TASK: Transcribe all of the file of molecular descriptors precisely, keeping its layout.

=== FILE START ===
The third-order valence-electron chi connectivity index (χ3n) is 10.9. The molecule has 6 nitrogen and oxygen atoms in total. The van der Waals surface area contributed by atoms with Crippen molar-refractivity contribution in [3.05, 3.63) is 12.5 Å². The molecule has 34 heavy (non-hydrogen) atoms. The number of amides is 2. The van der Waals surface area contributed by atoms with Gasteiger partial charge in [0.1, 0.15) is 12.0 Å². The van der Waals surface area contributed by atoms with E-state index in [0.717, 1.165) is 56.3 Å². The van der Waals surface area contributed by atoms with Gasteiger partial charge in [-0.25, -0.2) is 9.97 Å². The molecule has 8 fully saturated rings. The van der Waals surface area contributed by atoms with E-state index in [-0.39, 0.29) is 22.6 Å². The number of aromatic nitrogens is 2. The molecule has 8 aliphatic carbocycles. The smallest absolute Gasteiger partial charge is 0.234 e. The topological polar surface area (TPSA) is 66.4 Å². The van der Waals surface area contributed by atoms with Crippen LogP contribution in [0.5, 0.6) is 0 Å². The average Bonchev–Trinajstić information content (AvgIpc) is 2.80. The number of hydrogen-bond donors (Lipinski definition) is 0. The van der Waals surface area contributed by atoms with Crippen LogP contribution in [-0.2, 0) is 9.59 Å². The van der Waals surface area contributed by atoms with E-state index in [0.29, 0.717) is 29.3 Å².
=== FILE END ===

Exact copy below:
The third-order valence-electron chi connectivity index (χ3n) is 10.9. The molecule has 6 nitrogen and oxygen atoms in total. The van der Waals surface area contributed by atoms with Crippen molar-refractivity contribution in [3.05, 3.63) is 12.5 Å². The molecule has 34 heavy (non-hydrogen) atoms. The number of amides is 2. The van der Waals surface area contributed by atoms with Gasteiger partial charge in [0.1, 0.15) is 12.0 Å². The van der Waals surface area contributed by atoms with E-state index in [0.717, 1.165) is 56.3 Å². The van der Waals surface area contributed by atoms with Gasteiger partial charge in [-0.25, -0.2) is 9.97 Å². The molecule has 8 fully saturated rings. The van der Waals surface area contributed by atoms with E-state index in [-0.39, 0.29) is 22.6 Å². The number of aromatic nitrogens is 2. The molecule has 8 aliphatic carbocycles. The smallest absolute Gasteiger partial charge is 0.234 e. The topological polar surface area (TPSA) is 66.4 Å². The van der Waals surface area contributed by atoms with Crippen LogP contribution in [0.5, 0.6) is 0 Å². The average Bonchev–Trinajstić information content (AvgIpc) is 2.80. The number of hydrogen-bond donors (Lipinski definition) is 0. The van der Waals surface area contributed by atoms with Crippen LogP contribution in [-0.2, 0) is 9.59 Å². The van der Waals surface area contributed by atoms with E-state index in [0.29, 0.717) is 29.3 Å².